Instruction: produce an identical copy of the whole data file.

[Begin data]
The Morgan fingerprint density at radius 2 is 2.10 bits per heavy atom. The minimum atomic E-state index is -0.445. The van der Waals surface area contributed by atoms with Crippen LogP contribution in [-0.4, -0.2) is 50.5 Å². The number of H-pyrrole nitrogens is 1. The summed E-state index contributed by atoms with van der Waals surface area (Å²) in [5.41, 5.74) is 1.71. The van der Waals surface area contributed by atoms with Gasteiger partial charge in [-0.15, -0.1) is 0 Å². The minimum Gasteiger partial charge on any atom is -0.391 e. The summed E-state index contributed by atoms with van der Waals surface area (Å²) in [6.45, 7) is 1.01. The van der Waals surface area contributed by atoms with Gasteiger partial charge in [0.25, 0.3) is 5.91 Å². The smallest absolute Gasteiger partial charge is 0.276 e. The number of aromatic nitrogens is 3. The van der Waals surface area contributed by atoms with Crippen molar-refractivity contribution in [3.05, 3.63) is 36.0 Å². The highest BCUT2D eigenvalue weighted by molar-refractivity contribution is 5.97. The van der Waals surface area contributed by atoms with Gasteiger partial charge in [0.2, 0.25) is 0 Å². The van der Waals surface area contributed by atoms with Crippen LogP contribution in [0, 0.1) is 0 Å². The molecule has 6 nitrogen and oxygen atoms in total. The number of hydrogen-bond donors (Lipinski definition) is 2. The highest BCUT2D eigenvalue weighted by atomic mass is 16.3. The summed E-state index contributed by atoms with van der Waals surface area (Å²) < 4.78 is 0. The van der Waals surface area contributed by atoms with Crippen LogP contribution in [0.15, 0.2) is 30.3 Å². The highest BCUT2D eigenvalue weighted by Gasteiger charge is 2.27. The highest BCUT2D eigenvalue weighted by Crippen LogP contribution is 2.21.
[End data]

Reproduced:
The Morgan fingerprint density at radius 2 is 2.10 bits per heavy atom. The minimum atomic E-state index is -0.445. The van der Waals surface area contributed by atoms with Crippen LogP contribution in [-0.4, -0.2) is 50.5 Å². The number of H-pyrrole nitrogens is 1. The summed E-state index contributed by atoms with van der Waals surface area (Å²) in [5.41, 5.74) is 1.71. The van der Waals surface area contributed by atoms with Gasteiger partial charge in [-0.15, -0.1) is 0 Å². The minimum Gasteiger partial charge on any atom is -0.391 e. The summed E-state index contributed by atoms with van der Waals surface area (Å²) in [6.45, 7) is 1.01. The van der Waals surface area contributed by atoms with Gasteiger partial charge in [0.25, 0.3) is 5.91 Å². The smallest absolute Gasteiger partial charge is 0.276 e. The number of aromatic nitrogens is 3. The van der Waals surface area contributed by atoms with Crippen molar-refractivity contribution in [3.05, 3.63) is 36.0 Å². The highest BCUT2D eigenvalue weighted by molar-refractivity contribution is 5.97. The van der Waals surface area contributed by atoms with Gasteiger partial charge in [0.2, 0.25) is 0 Å². The van der Waals surface area contributed by atoms with Crippen LogP contribution in [0, 0.1) is 0 Å². The molecule has 6 nitrogen and oxygen atoms in total. The number of hydrogen-bond donors (Lipinski definition) is 2. The highest BCUT2D eigenvalue weighted by atomic mass is 16.3. The summed E-state index contributed by atoms with van der Waals surface area (Å²) < 4.78 is 0. The van der Waals surface area contributed by atoms with Crippen LogP contribution in [0.15, 0.2) is 30.3 Å². The highest BCUT2D eigenvalue weighted by Gasteiger charge is 2.27. The highest BCUT2D eigenvalue weighted by Crippen LogP contribution is 2.21.